Here's an old Czech proverb: Lepsi jeden prd nez deset doktoru, or "Better one fart than ten doctors." It's earthy advice for digestive health, but it's also an apt metaphor for what's going on at Bohemian House.
I'm certain that no one who spends a lot of time in River North restaurants has been pining for the traditionally starchy, fortifying provender of Central Europe. That's amply provided in graying suburbs like Berwyn, where Klas and Czech Plaza have soldiered on for decades, or in Mount Prospect, where now even "modern Polish cuisine" has dug a toehold.
But this beautiful new restaurant near the corner of State and Illinois, which takes the form of an ornate beer hall haunted by the spirit of art nouveau painter Alphonse Mucha, is poised to exploit widespread misunderstanding of the original meaning of "bohemian." The term refers, however loosely, to the western portion of what is now the Czech Republic and the Roma people who came from it.
There's really nothing quite like it in the neighborhood—and it's better than ten other half-assed attempts at cultural appropriation within immediate stumbling distance. Former DeLaCosta chef Jimmy Papadopoulos, whose seemly handlebar moustache makes frequent appearances in the dining room, hasn't targeted his menu toward blue-collar bohunks in need of mountains of roast pork, dumplings, and sauerkraut to get through a second shift. Instead he's easing a new generation of softies into eating like them.
That's why his potato pancakes are dainty little things; a trio of bites, dabbed with apple preserves, kohlrabi matchsticks, and ribbons of cured salmon with dill fronds for corsages. These are three dear ($12) and tasty little hors d'oeuvres—or they would have been had they arrived when they were still hot (one of a few examples of poor pacing and disorganized service that hadn't been ironed out by the time I visited).
The pursuit of accessibility is why his soft and silky beef cheek pierogi are drenched in an intensely concentrated winey sauce and garnished with wizened carrots, slow roasted to concentrate their flavors. It's why a stout house-made knackwurst is clad in—or, more accurately, laid under—a blanket of puff pastry, a nod to younger generations raised on cocktail weenies swaddled in Pillsbury dough.
Still, Grandpa could probably get behind Lithuanian-style bacon buns, their soft dough cratered and filled with crispy pork bits, or deviled eggs topped with a scrap of smoked whitefish, a single loop of frazzled shallot, and a few fried capers. Papadopoulas's greatest expression of irreverence among these smaller shareable plates is the union of two of the biggest meatcentric cliches of the past half decade: a long split length of roasted beef bone saddled with a pile of minced beef tartare. Topped with a tangle of fresh watercress concealing the just-pink, slightly warm trench of marrow, this magnificent hunk of raw flesh gives you a small of sense of what you'd have to do to survive if you lived in the time before fire.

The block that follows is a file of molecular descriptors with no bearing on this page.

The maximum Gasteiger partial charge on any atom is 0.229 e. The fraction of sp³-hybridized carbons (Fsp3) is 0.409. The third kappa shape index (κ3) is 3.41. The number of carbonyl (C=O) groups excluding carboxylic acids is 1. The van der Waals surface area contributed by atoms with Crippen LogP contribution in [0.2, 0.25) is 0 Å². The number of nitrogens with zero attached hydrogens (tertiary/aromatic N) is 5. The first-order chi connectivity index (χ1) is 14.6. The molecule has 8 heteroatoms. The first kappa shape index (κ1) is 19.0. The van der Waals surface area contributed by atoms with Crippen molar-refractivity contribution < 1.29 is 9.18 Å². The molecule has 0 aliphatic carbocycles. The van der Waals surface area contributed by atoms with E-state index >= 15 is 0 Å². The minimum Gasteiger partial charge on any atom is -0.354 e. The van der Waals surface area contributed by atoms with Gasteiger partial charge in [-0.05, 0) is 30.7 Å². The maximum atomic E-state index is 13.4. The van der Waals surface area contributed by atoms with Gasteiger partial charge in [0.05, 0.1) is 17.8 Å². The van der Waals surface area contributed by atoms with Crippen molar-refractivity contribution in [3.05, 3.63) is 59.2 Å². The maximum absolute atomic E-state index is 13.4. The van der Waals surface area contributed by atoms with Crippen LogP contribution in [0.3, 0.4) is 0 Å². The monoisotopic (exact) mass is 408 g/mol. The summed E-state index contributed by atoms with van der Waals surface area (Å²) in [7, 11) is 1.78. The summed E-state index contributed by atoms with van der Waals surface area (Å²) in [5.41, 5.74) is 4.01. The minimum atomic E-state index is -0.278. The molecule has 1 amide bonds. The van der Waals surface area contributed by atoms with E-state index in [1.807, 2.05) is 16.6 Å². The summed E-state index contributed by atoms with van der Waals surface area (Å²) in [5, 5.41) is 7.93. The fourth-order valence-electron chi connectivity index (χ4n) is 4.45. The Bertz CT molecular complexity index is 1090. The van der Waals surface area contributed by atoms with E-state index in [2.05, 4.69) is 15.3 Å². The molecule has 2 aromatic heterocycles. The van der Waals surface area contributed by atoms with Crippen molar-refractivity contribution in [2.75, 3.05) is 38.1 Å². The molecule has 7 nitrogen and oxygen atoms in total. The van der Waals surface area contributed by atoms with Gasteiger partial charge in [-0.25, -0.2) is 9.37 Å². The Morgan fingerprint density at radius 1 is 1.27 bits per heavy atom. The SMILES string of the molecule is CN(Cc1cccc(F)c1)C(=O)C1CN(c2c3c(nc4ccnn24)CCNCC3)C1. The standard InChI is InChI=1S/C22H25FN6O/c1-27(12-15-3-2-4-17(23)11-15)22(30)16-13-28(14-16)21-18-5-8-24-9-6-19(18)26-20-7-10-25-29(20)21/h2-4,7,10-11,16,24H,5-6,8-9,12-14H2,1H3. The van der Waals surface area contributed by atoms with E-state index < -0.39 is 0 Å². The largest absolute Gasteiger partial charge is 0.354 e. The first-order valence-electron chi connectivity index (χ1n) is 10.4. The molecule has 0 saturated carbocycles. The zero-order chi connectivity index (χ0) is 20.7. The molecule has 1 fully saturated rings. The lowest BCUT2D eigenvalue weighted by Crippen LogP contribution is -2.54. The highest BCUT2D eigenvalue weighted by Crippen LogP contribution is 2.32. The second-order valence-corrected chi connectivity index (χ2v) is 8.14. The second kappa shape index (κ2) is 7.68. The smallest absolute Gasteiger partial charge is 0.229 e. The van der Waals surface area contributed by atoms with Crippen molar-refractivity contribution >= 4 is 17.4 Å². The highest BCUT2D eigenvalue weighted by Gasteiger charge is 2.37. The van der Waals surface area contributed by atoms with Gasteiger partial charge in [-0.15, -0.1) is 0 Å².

Papadopoulos has been tweaking dishes with some frequency, which is why I was disappointed that he'd swapped out smoked beef tongue for pork belly in a spaetzle entree by the time I got to it. But it was no big deal; the meat melted among the pasta nubs, sweetened with smoked corn and tarted up with pickled garlic. Maybe you'll roll your eyes at an emasculated breaded pork schnitzel fussily cut into strips and stacked like Lincoln Logs, served with what the menu describes as German potato salad which is in fact just fingerlings bathing in a bacony vinaigrette. But the pork is delicately cooked, almost pink in the interior, and it banishes the memory of the overfried shoe leather this dish can become in less capable hands.
The chef's roast duck is an odd bird, its pink, seemingly cured flesh falling easily off the bone amid sweet fuchsia-colored summer plums. Meanwhile a grilled chicken paprikash is something extraordinary: a lovely, charred half fowl, heavily rubbed in paprika, bathing in a vibrantly red, smoky sauce, its considerable spice and acidity boosted by sweet pickled peppers and tempered by a few judicious dabs of sour cream. It's so good I only regret the kitchen's decision to pair it with dense, leaden potato dumplings that just reminded me of the lighter, airier bread dumplings, or houskovy knedlik, that are engineered for maximum sauce absorption.
Only a quartet of doughy plum kolacky nod toward the old country at dessert, though a better bet is an intensely dark and bitter chocolate custard offset by a scoop of salt caramel ice cream. It's odd that there are only two Czech beers among the 15 on draft, and no Czech wines on a very short, unremarkable list—though there is something on the generally classic, basic cocktail list called a "Czech-Gria"—a combination of curacao and Czech wine that isn't nearly as sweet as you'd expect.
Bohemian House is an unlikely candidate for River North's flavor of the month—but it's a lot more substantial than the majority of its neighbors.